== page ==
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You know I wouldn’t have it any other way @thomas, and Jade wouldn’t have wanted it either 🙂
@yogidevbear We really need to have a sit down again, just so I can explain it slowly.
Actually I’ll write a blog post….. it’s a fitting tribute to ClojureX and SM .
for LDN confs, we have XT20 happening next year https://xt20.tech/. It's not a solidly focused Clojure conf like ClojureX, but it's something 🙂
From looking at that website it appears to be some sort of steampunk cosplay thing?
Apologies if Alastair Taylor (recruiter) has been sending folks unsolicited DMs about his job opening. He'd already been cautioned for posting his job ad in both #jobs and #jobs-discuss He has been deactivated. Why are so many recruiters so clueless about community etiquette? 😞
I like them less and less, the more I interact with them. I've known a handful of good ones across my near-four decades of IT but they are depressingly rare. Mike Dearing in the UK was one of the ones I loved working with, back in the 90's.
god that fintech company sounds terrifying > We are building the first digital bank for friends. A bank that will intuitively connect your personal finances and all the people you interact with, making money as social as your life.
did anyone see the Monzo report on Watchdog the other week thought that was interesting
sounded like they were having problems scaling up, and would rather alienate the customers than the banking regulator
I'm not directly affiliated with them, but always have to shout out recworks as the good guys in a sea of pretty bad guys when it comes to recruiters.
@ben.hammond https://twitter.com/JackKleeman/status/1190354757308862468 << When you see that you can understand why Monzo have scaling problems 🙂
Microservices = "The network is the least reliable part of any computing infrastructure and we are not relying on it enough"
If you add enough microservices the network begins to take the shape of a neural network. Thus the individual microservices adapt in real-time. The network being unreliable just acts as a form of dropout.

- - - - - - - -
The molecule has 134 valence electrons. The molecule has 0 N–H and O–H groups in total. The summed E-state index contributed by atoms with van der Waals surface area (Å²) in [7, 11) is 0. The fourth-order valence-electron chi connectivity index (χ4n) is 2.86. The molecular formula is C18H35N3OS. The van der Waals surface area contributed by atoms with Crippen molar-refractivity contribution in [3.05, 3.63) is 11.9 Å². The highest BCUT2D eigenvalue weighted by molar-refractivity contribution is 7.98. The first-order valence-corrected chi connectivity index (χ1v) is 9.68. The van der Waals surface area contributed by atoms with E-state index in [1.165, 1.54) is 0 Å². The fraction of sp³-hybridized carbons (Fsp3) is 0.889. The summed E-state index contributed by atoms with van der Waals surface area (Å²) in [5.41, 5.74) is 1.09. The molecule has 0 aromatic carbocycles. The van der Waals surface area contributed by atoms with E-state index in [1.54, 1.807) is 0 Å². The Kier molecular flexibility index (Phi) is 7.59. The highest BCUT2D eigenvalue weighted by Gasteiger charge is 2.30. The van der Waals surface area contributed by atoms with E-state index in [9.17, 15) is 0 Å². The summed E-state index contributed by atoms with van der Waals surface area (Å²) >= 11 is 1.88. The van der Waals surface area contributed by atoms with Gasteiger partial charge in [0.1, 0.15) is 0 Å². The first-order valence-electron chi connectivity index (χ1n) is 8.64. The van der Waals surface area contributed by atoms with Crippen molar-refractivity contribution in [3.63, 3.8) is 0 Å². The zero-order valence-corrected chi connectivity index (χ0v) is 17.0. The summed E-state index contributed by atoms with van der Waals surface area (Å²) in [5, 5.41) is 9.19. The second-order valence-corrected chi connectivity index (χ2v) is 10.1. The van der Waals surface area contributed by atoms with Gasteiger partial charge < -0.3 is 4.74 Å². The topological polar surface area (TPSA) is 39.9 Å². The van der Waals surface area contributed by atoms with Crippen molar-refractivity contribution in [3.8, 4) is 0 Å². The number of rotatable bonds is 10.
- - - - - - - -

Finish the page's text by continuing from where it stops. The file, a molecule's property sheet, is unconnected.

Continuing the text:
To be honest, I suspect it's not really a great idea though. It might work for them in the sense that they can make it work, but a lot of me just thinks it is a way to absolutely enforce decoupling by making sure you really decouple stuff.
"You can't couple these two services if they are at the opposite end of the data centre!!"
Pretty sure I read somewhere that there is meant to be a blog post to accompany that image above at some point
Oh, everybody on the management side of agile worships Toyota. I am not even sure if it is the real Toyota, more like some imaginary, utopian Toyota.
At eBay we used to have this, "stop the presses" thing which was apparently a "Toyota innovation". It was essentially a veto over anybody doing anything, so we could have a meeting. If somebody spotted some kind of inefficiency and improvement they could call a "stop the presses" and everybody would have to stop and discuss how it could be solved. Pretty soon it was these interruptions that were the biggest efficiency problem.
Don't get me wrong, I actually loved working there, but there was definitely some mad stuff.
Also it was in Amsterdam, where... it is apparently entirely normal for people to just pack up and FO half way through a meeting if they are getting bored. In some ways kind of cool, but really takes a bit of getting used to.
I've come across that being called the "law of two feet" - not Toyota, but also not uncommon
It's actually quite a good idea. It does force you keep meetings short, relevant and with the right people in attendance (rather than inviting everybody under some social anxiety that somebody might feel, 'snubbed'). It's just really odd to experience it the first few times if you are not used to it.
@conor.p.farrell I did not know this. It is entirely possible somebody used that phrase but it didn't stick in my head.